The parties filed cross-motionsdefendants demurred to the operative complaint and Prager moved for a preliminary injunction. The trial court ruled that the CDA precluded each of Prager's claims, "with the possible exception of those based on [defendants’] own promises and representations[.]" As to those claims, the trial court ruled that Prager could not state a claim for breach of the implied covenant of good faith and fair dealing because the parties’ contracts expressly permitted the challenged conduct or a UCL claim under the "fraudulent" prong because defendants’ statements were non-actionable puffery and/or Prager lacked standing to challenge them. The trial court addressed the merits of Prager's constitutional claim in the alternative, reasoning that the claim failed for want of state action. Pursuant to those rulings, the trial court sustained the demurrer without leave to amend and denied the motion for preliminary injunction.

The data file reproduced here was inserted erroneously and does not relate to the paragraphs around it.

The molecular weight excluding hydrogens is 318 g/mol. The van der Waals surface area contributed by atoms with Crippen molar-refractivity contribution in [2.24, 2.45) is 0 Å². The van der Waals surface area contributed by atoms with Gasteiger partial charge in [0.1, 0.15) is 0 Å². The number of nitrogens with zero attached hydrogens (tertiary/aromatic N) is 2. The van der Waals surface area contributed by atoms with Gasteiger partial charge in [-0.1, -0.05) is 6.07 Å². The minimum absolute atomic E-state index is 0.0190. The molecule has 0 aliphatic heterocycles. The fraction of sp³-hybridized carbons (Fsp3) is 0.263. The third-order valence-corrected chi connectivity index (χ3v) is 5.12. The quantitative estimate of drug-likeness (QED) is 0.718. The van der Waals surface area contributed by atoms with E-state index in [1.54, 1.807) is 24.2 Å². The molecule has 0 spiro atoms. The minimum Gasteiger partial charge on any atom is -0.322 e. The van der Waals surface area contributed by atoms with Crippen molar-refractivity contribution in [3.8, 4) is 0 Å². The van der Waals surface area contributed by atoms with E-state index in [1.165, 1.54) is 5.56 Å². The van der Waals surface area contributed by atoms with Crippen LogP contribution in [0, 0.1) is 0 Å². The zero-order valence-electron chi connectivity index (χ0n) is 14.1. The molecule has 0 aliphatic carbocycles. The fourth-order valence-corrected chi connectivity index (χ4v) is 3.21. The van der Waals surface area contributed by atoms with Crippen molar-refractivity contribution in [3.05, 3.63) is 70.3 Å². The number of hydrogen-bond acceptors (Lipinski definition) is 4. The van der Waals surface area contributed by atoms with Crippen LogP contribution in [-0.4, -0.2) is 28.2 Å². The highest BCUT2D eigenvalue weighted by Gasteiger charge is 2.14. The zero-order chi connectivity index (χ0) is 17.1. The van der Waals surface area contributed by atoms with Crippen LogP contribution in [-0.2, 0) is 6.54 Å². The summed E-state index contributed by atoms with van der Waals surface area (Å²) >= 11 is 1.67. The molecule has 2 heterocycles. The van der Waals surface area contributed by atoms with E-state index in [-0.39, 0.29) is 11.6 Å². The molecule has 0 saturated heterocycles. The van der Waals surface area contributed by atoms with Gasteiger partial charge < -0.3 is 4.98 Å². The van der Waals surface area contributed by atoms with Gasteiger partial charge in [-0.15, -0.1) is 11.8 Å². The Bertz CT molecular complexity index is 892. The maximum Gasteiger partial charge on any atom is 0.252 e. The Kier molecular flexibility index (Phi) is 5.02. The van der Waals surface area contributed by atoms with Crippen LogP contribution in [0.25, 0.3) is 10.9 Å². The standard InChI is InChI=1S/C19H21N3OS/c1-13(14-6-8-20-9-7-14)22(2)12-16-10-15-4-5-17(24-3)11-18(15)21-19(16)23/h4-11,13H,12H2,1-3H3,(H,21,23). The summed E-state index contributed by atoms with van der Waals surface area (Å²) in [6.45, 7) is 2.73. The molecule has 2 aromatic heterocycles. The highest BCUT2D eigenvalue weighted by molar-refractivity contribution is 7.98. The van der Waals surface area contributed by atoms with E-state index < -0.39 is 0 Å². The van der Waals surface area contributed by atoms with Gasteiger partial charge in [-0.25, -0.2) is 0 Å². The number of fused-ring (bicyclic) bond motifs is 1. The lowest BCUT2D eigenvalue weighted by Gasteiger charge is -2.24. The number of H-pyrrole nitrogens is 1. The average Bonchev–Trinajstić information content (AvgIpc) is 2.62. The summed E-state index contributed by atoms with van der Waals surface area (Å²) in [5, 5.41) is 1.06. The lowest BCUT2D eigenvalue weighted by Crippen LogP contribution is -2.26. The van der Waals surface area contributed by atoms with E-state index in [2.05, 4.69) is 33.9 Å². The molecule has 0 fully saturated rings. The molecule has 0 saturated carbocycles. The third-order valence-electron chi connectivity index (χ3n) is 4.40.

This appeal followed.


On de novo review of the trial court's order sustaining the demurrer (see T.H. v. Novartis Pharmaceuticals Corp. (2017) 4 Cal.5th 145, 162, 226 Cal.Rptr.3d 336, 407 P.3d 18 ), our conclusion is compelled by section 230(c)(1) and (e)(3) of the CDA. However denominated, Prager's state law causes of action target providers of an interactive computer service in their capacity as publishers restricting access to Prager's information content—i.e., the same "Good Samaritan" screening that Congress has elected to protect from liability under state law. To the extent Prager has pleaded alternative theories of contractual breach and fraudulent business practices to forestall this conclusion, it has neither identified a contractual provision to support the former nor alleged facts establishing standing to prosecute the latter, and it raises no reasonable possibility of curing these defects by amendment. We further reject Prager's argument that the CDA—foreclosing as it does Prager's causes of action against private actors—violates the First and Fourteenth Amendments.


"Congress enacted section 230 ‘for two basic policy reasons: to promote the free exchange of information and ideas over the internet and to encourage voluntary monitoring for offensive and obscene material.’ " ( Hassell v. Bird (2018) 5 Cal.5th 522, 534, 234 Cal.Rptr.3d 867, 420 P.3d 776 ( Hassell ).) "The statute contains express findings and policy declarations recognizing the rapid growth of the Internet, the beneficial effect of minimal government regulation on its...